Controversial filmmaker Milos Forman was granted permission to re-enter Czechoslovakia in ’83 – after his citizenship was revoked in ’68 – to shoot the Hollywood film Amadeus. In Amadeus Prague-1 impersonates the city of Vienna.
Following the Velvet Revolution in ’89, Mozart impersonators flooded the old town square distributing flyers for dozens of Mozart inspired performances, from puppet to black light theatre; and even at the still functional Estates Theatre. Mozart himself has now become the both performer and performance, and the city rather than the theatre, has become the stage.
The other historical figure who’s image can no longer be extricated from Prague is Kafka. How his legacy has been applied to the city has become in itself Kafkaesque.
A German speaking Jew born and raised in the old town, Kafka felt deeply estranged from the place and it’s inhabitants. Later, he would utilize Prague as a backdrop in his novels, and envision the city as an alienating force that amplifies his angst.
Following the revolution in ’89, Kafka emerges as a figurative symbol of Prague – the very city he could never identify with himself. Today, Kafka’s image is everywhere; ranging from memorabilia, to cocktails, to statues, to monuments, and entire museums dedicated to his memory. Multiple tours highlighting Kafka’s life and work crisscross each other through the same city he never felt at home in.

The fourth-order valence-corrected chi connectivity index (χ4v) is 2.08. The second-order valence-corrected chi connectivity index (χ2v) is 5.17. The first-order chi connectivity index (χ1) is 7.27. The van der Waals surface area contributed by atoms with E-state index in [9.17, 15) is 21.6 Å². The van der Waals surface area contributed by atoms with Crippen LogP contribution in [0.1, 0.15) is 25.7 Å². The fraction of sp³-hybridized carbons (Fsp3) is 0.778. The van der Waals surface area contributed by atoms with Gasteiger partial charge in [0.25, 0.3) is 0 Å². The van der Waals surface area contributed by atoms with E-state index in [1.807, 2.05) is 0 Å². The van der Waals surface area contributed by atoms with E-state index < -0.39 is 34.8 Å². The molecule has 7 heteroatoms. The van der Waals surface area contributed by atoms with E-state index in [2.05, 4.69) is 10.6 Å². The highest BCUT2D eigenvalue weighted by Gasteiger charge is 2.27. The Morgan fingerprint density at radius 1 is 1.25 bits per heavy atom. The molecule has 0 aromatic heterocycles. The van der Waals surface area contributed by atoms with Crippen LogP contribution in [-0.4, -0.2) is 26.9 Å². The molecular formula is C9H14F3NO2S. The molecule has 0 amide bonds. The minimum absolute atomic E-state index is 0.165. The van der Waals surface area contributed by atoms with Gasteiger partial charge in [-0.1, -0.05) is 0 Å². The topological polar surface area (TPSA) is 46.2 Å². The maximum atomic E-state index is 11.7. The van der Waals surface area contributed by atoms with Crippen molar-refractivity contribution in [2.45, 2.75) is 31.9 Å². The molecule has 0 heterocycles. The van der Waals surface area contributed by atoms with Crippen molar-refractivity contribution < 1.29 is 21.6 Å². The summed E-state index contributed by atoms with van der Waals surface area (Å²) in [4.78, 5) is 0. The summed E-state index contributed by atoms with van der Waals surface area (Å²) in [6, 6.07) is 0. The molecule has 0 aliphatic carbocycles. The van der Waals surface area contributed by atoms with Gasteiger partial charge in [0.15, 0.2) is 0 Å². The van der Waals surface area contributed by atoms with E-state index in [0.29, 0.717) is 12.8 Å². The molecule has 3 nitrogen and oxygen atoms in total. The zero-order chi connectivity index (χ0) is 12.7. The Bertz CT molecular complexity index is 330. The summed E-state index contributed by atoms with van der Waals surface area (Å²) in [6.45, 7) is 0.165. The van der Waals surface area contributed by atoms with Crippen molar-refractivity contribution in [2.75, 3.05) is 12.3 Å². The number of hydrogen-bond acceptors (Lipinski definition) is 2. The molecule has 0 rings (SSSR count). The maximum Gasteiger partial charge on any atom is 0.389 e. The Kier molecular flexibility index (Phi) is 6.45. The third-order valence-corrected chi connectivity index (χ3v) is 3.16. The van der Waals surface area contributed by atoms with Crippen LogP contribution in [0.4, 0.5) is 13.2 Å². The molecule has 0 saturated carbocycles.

The decor behind the Iron Curtain
At the end of the Second World War all German speaking inhabitants (one third of the population) were forced to evacuate the country. The city’s Jewish population had been murdered during the war and would never return. The communist regime filled the empty dwellings with people from the surrounding rural areas who had no connection to their new (now state owned) home, or the city they were occupying.
Manifestations of more than five people were forbidden in public space – cultural and social gatherings moved into the home. Private space and public space swapped their function.
Under communism how Prague was presented to the outside world resembled the approach of modern day North Korea. Only the facades of the most high profile landmarks were maintained. Foreigners were speedily bussed past this selection and only on occasion allowed to enter. ‘Authentic’ performances were staged in the old town square – in the form of folkloristic impressions – played by actors impersonating their own culture.